PFL Tidbits #2
Employers are questioning what wages they are to take Paid Family Leave contributions from. I have reached out to the attorneys at the Worker’s Compensation Board and their response was “employers are to take PFL contributions from any “Wages” as defined under 12 CRR-NY. We have provided the definition of wages under Title 12 below.
OFFICIAL COMPILATION OF CODES, RULES, AND REGULATIONS OF THE STATE OF NEW YORK, TITLE 12. DEPARTMENT OF LABOR; CHAPTER V. WORKERS’ COMPENSATION; SUBCHAPTER H. DISABILITY BENEFITS; ARTICLE 1. REGULATIONS UNDER DISABILITY BENEFITS LAW; PART 357. WAGES
357.1 Wages defined.
(a) Wages mean the money rate at which employment with a covered employer is recompensed under the contract of hiring and includes every form of remuneration for employment paid by the employer to his employee, whether paid directly or indirectly, including salaries, commissions, bonuses and the reasonable money value of board, rent, housing, lodging or similar advantage received.
(b) Board and lodging as wages.
(1) Where board or lodging is part of the employee’s wages under a contract of hiring, the reasonable money value thereof shall be included as part of wages. Where such value has been arrived at through agreement between an employer and his employees or their respective representatives under the contract of hiring, such value shall be used for purposes of this law. If the money value has not been so established, the value fixed as a basis of compliance with any applicable law governing minimum wage shall be used. If the money value has not been fixed by any of the foregoing methods, the value reported under the New York Unemployment Insurance Law shall be used.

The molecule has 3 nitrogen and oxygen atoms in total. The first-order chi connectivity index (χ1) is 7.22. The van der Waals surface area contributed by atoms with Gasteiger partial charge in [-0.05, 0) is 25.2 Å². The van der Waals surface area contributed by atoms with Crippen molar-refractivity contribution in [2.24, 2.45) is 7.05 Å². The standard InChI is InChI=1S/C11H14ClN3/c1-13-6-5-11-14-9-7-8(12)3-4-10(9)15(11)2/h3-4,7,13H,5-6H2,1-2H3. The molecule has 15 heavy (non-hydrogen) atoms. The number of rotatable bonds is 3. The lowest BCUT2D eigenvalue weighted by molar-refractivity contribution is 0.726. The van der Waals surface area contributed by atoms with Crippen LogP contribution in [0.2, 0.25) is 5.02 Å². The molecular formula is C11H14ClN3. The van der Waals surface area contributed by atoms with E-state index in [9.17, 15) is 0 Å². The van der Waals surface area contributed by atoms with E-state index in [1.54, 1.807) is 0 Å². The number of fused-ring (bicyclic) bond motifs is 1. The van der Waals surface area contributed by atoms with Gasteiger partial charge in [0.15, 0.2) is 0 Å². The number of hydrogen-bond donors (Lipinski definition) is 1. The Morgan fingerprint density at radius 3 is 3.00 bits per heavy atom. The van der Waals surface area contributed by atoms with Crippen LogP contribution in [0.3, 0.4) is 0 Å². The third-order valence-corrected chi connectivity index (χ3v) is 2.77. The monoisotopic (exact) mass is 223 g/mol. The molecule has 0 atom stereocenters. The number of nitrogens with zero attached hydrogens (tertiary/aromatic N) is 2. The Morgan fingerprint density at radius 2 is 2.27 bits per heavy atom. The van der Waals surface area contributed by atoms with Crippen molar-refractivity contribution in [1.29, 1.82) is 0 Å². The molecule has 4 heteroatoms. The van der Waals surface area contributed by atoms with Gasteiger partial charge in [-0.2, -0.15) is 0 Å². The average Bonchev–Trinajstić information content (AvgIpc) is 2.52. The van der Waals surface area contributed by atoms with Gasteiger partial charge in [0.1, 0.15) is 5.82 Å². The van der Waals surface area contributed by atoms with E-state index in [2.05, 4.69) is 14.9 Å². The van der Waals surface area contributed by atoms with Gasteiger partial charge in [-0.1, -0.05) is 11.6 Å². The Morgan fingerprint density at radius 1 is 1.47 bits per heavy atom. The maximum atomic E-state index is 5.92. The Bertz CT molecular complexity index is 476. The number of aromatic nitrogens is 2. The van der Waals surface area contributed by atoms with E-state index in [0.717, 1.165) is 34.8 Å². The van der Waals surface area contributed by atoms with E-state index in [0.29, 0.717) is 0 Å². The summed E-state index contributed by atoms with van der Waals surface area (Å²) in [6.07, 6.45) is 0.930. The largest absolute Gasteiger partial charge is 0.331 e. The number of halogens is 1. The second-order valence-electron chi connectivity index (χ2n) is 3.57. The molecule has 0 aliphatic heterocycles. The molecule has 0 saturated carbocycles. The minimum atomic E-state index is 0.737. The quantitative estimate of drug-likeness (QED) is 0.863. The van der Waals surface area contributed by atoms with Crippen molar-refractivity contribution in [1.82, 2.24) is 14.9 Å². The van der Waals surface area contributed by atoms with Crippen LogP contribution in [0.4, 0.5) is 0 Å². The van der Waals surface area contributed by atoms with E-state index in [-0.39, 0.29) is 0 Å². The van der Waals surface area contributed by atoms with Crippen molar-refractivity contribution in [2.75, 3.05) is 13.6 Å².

(2) Where an apartment or house is furnished to an employee as part of the contract of hiring, the reasonable value of such accommodation shall be included as part of wages.
(c) Tips and gratuities as wages.
Tips or gratuities received by an employee in the course of his employment from a person other than his employer shall be included as wages if the employee is engaged in an employment in which tips and gratuities customarily constitute part of his remuneration. If the value has been arrived at through agreement between an employer and his employees or their respective representatives under a contract of hiring, such value shall be used for the purposes of this law. If such value has not been so established the value shall be the amount reported by the employee to the employer, in writing or otherwise, in accordance with the employer’s usual practice.
(d) Items excluded from wages.
Wages do not include:
(1) severance payments which the employer is not legally required to make by statute; and
(2) the amount of any payment made to, or on behalf of, any employee under a plan or system established by an employer which makes provision for his employees generally or for a class or classes of his employees, including any amount paid by an employer for insurance or annuities, or into a fund to provide for any such payment, on account of retirement, or sickness or accident disability, or medical and hospitalization expenses in connection with sickness or accident disability, or death.